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Jax Daily Record Monday, Jun. 27, 202205:06 PM EST

JaxPort, not JEA, will pay to raise power lines over the St. Johns River

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The lines must be elevated to accommodate the larger ships using dredged channel. 
by: Mike Mendenhall Associate Editor

The Jacksonville Port Authority agreed to pay what could be $54.4 million for JEA to raise six high-voltage transmission lines over the St. Johns River to give additional clearance to large ships coming into the Blount Island Marine Terminal.

JaxPort will secure 100% of the funding to raise the Fulton Cut Crossing transmission lines near Blount Island, according to a memorandum of understanding with JEA approved June 27 by the JaxPort board. 

JaxPort officials expect the project to be completed in 2026, according a timeline in the June 27 board materials.

The two authorities have been negotiating who would pay to raise the power lines for more than a year. 

In December 2020, JaxPort and St. Johns Bar Pilot Association conducted a simulation that found large ships would need a minimum 197 feet of clearance to safely navigate under the power lines.  

The current lines, installed in 1982, have 175 feet of clearance. 

In May, JaxPort completed a four-year, $420 million harbor deepening project, working with the U.S. Army Corps of Engineers to dredge the 11-mile federal shipping channel in the St. Johns River to 47 feet to allow passage of large, post-Panamax vessels.

Post-Panamax ships are large vessels that can pass through the enlarged Panama Canal.

The city-owned JEA utility completed and released a feasibility study in May by engineering services company Worley that showed an estimated cost of $33.49 million to $54.42 million to raise the lines. 

In the memorandum of understanding, JaxPort is using JEA’s median estimate of about $42 million as a working number. 

On March 4, JaxPort board member Jamie Shelton sent a letter to Gov. Ron DeSantis urging JEA to move faster on a plan to raise the power lines. 

“Time is not on our side,” Shelton wrote.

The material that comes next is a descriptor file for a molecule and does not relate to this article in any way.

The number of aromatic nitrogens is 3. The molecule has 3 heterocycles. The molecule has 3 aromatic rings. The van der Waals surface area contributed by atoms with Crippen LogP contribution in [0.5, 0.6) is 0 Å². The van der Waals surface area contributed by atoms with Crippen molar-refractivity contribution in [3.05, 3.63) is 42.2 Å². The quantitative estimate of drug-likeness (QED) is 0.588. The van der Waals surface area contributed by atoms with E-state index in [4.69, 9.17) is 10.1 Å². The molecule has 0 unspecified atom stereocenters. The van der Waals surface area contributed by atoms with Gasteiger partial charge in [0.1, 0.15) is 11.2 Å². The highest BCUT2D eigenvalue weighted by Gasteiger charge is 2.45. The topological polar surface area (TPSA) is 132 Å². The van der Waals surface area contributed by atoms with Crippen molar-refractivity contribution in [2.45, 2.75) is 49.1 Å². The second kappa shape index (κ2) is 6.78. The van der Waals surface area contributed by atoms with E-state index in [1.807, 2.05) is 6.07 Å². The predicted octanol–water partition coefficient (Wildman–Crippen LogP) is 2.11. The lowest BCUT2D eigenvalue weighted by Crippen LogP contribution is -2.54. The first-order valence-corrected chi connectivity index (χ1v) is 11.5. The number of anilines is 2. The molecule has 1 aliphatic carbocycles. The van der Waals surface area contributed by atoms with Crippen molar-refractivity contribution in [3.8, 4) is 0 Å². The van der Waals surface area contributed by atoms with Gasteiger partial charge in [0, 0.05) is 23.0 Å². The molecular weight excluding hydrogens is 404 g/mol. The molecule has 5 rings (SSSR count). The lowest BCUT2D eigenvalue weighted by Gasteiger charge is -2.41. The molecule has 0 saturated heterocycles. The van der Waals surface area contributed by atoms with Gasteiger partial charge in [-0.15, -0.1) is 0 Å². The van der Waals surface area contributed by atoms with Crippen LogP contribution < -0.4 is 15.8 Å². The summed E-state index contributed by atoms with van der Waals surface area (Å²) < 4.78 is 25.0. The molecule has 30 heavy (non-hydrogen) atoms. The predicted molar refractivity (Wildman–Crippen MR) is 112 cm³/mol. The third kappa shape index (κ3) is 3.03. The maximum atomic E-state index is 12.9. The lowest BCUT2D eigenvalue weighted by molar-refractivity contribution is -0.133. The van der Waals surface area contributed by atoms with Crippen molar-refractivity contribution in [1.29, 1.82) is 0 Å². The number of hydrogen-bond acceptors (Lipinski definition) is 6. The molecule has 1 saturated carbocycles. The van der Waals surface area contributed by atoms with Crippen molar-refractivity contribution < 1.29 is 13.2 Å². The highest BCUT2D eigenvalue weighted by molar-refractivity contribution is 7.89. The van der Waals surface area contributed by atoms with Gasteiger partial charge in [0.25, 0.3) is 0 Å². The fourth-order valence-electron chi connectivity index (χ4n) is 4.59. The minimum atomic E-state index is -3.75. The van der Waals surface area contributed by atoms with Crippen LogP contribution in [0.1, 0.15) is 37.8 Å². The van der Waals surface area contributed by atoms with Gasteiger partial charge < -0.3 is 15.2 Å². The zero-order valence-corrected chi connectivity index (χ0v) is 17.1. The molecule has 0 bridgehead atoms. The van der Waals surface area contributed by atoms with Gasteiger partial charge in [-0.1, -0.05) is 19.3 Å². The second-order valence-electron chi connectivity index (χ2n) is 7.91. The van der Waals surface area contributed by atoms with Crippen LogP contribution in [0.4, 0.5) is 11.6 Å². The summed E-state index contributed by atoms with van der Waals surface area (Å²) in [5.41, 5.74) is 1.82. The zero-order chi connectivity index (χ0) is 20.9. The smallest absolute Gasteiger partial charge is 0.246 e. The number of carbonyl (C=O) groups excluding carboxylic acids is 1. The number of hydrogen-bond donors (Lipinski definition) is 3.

Where the transmission lines need to be raised as they pass over the St. Johns River.

“The continued failure of JEA to immediately begin the process of raising the power lines will place JAXPORT and the State of Florida at a disadvantage in attracting new vessel services, especially as we compete with Charleston and Savannah. 

“Not to mention negatively impacting the return on investment made by the State for the harbor deepening project, which would not have been possible without your continued support,” he wrote.

That was followed by a March 30 letter to JEA CEO Jay Stowe asking for an update on the utility’s plan to ensure the power lines were raised.

JEA officials and the city Office of General Counsel helped negotiate the memorandum of understanding, according to JaxPort Chief of Regulatory Compliance Nick Primrose.

JEA board member John Baker, who was JaxPort board chair in 2019, said April 5 he supported raising the lines.

“(The) ships are getting bigger and the dredging that’s going on at the port would literally be wasted if the lines were not raised,” Baker said.

At that April meeting, before the utility obtained a final cost estimate, Baker said the price to raise the lines may be $30 million, “but it’s way more than that in terms of risk and reliability of our (electric) system.” 

“I think Jay (Stowe) has been very steadfast and direct in saying JEA’s ratepayers should not be paying for it. There are others that can, whether it’s the city, whether it’s JPA (JaxPort), whether it’s the federal government,” Baker said April 5. 

A Google satellite image of the area where the lines pass over the St. Johns.

“That’s fine. But we are taking a huge risk by moving these power lines — raising them. Half our people are relying on those power lines,” he said.

The JEA and JaxPort boards must finalize and approve an interlocal agreement for the port to pay for the utility’s work.

“JEA is focused on how to best serve the growing needs of Northeast Florida and help drive economic growth in the region,” Stowe said in an email June 27. 

“This project will allow for larger ships and thus provide for more jobs and economic growth in Northeast Florida.”

JaxPort included a $30 million “power lines” line item in its proposed fiscal year 2023 capital projects budget the board unanimously approved June 27. 

The expense comes during a year JaxPort officials expect a decline in revenue. 

The financial forecast in the port budget presented by JaxPort CFO Beth McCague shows about $58.87 million in revenue next year compared with $61.06 million in 2019 before the pandemic. 

McCague says JaxPort likely will see an increase in cargo tonnage from 2022 but not as high as 2019 numbers. 

The budget, which includes the power line item, will have to be submitted and approved by City Council. That budget vote historically happens in September. 
 

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